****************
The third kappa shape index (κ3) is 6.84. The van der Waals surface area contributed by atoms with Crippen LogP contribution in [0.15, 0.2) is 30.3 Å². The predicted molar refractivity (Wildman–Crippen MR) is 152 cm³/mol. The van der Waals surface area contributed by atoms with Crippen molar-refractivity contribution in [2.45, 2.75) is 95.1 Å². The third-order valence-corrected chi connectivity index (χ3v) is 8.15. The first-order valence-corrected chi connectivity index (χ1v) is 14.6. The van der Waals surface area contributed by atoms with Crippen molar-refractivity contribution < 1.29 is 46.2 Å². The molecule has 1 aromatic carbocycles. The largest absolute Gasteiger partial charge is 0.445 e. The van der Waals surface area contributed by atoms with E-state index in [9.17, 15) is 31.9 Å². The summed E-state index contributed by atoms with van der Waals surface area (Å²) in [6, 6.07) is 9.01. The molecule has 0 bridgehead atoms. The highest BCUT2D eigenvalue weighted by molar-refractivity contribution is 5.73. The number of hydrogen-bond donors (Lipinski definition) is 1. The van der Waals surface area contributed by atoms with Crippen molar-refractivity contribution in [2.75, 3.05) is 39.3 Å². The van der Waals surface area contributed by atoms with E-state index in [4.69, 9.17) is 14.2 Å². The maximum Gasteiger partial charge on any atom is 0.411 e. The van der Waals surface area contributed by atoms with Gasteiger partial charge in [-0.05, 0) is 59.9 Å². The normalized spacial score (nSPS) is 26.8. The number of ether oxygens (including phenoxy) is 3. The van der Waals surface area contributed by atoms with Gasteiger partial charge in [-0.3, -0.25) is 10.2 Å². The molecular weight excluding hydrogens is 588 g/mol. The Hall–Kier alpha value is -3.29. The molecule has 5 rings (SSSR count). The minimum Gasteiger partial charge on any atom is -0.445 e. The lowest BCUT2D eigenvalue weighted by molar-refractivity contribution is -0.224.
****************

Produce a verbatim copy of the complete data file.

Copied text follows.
The third kappa shape index (κ3) is 6.84. The van der Waals surface area contributed by atoms with Crippen LogP contribution in [0.15, 0.2) is 30.3 Å². The predicted molar refractivity (Wildman–Crippen MR) is 152 cm³/mol. The van der Waals surface area contributed by atoms with Crippen molar-refractivity contribution in [2.45, 2.75) is 95.1 Å². The third-order valence-corrected chi connectivity index (χ3v) is 8.15. The first-order valence-corrected chi connectivity index (χ1v) is 14.6. The van der Waals surface area contributed by atoms with Crippen molar-refractivity contribution < 1.29 is 46.2 Å². The molecule has 1 aromatic carbocycles. The largest absolute Gasteiger partial charge is 0.445 e. The van der Waals surface area contributed by atoms with E-state index in [9.17, 15) is 31.9 Å². The summed E-state index contributed by atoms with van der Waals surface area (Å²) in [6, 6.07) is 9.01. The molecule has 0 bridgehead atoms. The highest BCUT2D eigenvalue weighted by molar-refractivity contribution is 5.73. The number of hydrogen-bond donors (Lipinski definition) is 1. The van der Waals surface area contributed by atoms with Crippen molar-refractivity contribution in [2.75, 3.05) is 39.3 Å². The van der Waals surface area contributed by atoms with E-state index in [4.69, 9.17) is 14.2 Å². The maximum Gasteiger partial charge on any atom is 0.411 e. The van der Waals surface area contributed by atoms with Gasteiger partial charge in [-0.05, 0) is 59.9 Å². The normalized spacial score (nSPS) is 26.8. The number of ether oxygens (including phenoxy) is 3. The van der Waals surface area contributed by atoms with Gasteiger partial charge in [-0.3, -0.25) is 10.2 Å². The molecular weight excluding hydrogens is 588 g/mol. The Hall–Kier alpha value is -3.29. The molecule has 5 rings (SSSR count). The minimum Gasteiger partial charge on any atom is -0.445 e. The lowest BCUT2D eigenvalue weighted by molar-refractivity contribution is -0.224.